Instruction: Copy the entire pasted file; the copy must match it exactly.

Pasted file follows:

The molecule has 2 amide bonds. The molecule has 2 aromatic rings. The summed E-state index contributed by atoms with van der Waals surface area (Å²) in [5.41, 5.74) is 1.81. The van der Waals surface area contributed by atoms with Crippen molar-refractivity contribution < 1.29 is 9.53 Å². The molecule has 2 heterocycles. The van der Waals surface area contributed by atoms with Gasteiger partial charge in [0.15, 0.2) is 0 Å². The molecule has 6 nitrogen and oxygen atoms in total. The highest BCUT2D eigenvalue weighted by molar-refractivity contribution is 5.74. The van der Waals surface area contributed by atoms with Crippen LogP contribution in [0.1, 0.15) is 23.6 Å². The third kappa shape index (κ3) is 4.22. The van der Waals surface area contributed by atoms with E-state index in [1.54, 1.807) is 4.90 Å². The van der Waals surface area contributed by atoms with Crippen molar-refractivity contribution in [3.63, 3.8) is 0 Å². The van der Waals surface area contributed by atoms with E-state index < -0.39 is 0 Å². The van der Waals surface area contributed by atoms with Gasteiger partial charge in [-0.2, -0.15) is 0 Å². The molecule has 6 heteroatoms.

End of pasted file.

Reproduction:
The molecule has 2 amide bonds. The molecule has 2 aromatic rings. The summed E-state index contributed by atoms with van der Waals surface area (Å²) in [5.41, 5.74) is 1.81. The van der Waals surface area contributed by atoms with Crippen molar-refractivity contribution < 1.29 is 9.53 Å². The molecule has 2 heterocycles. The van der Waals surface area contributed by atoms with Gasteiger partial charge in [0.15, 0.2) is 0 Å². The molecule has 6 nitrogen and oxygen atoms in total. The highest BCUT2D eigenvalue weighted by molar-refractivity contribution is 5.74. The van der Waals surface area contributed by atoms with Crippen LogP contribution in [0.1, 0.15) is 23.6 Å². The third kappa shape index (κ3) is 4.22. The van der Waals surface area contributed by atoms with E-state index in [1.54, 1.807) is 4.90 Å². The van der Waals surface area contributed by atoms with Crippen molar-refractivity contribution in [3.63, 3.8) is 0 Å². The van der Waals surface area contributed by atoms with E-state index < -0.39 is 0 Å². The van der Waals surface area contributed by atoms with Gasteiger partial charge in [-0.2, -0.15) is 0 Å². The molecule has 6 heteroatoms.